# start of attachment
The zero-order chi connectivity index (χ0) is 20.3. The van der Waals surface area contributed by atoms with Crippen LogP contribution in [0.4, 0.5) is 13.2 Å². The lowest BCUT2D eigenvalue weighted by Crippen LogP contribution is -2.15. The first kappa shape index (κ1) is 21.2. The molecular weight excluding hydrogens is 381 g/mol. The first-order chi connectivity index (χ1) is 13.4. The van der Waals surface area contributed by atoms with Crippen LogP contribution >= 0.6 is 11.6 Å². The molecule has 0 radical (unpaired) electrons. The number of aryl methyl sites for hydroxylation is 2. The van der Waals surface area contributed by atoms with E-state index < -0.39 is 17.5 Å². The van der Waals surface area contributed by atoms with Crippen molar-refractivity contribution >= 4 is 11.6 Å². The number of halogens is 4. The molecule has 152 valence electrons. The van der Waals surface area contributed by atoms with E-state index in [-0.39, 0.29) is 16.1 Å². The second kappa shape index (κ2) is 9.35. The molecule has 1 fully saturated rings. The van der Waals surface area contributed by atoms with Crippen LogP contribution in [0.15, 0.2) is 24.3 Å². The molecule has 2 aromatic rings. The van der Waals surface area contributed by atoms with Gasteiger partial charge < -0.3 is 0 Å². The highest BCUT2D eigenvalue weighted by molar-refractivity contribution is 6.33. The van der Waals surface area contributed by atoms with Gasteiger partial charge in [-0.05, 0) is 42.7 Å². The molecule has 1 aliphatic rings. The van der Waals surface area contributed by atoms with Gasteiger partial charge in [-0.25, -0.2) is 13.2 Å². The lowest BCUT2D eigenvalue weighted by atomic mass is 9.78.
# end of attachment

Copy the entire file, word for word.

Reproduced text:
The zero-order chi connectivity index (χ0) is 20.3. The van der Waals surface area contributed by atoms with Crippen LogP contribution in [0.4, 0.5) is 13.2 Å². The lowest BCUT2D eigenvalue weighted by Crippen LogP contribution is -2.15. The first kappa shape index (κ1) is 21.2. The molecular weight excluding hydrogens is 381 g/mol. The first-order chi connectivity index (χ1) is 13.4. The van der Waals surface area contributed by atoms with Crippen LogP contribution >= 0.6 is 11.6 Å². The molecule has 0 radical (unpaired) electrons. The number of aryl methyl sites for hydroxylation is 2. The van der Waals surface area contributed by atoms with E-state index < -0.39 is 17.5 Å². The van der Waals surface area contributed by atoms with Crippen molar-refractivity contribution >= 4 is 11.6 Å². The number of halogens is 4. The molecule has 152 valence electrons. The van der Waals surface area contributed by atoms with E-state index in [-0.39, 0.29) is 16.1 Å². The second kappa shape index (κ2) is 9.35. The molecule has 1 fully saturated rings. The van der Waals surface area contributed by atoms with Crippen LogP contribution in [0.15, 0.2) is 24.3 Å². The molecule has 2 aromatic rings. The van der Waals surface area contributed by atoms with Gasteiger partial charge < -0.3 is 0 Å². The highest BCUT2D eigenvalue weighted by molar-refractivity contribution is 6.33. The van der Waals surface area contributed by atoms with Gasteiger partial charge in [-0.05, 0) is 42.7 Å². The molecule has 1 aliphatic rings. The van der Waals surface area contributed by atoms with Gasteiger partial charge in [-0.25, -0.2) is 13.2 Å². The lowest BCUT2D eigenvalue weighted by atomic mass is 9.78.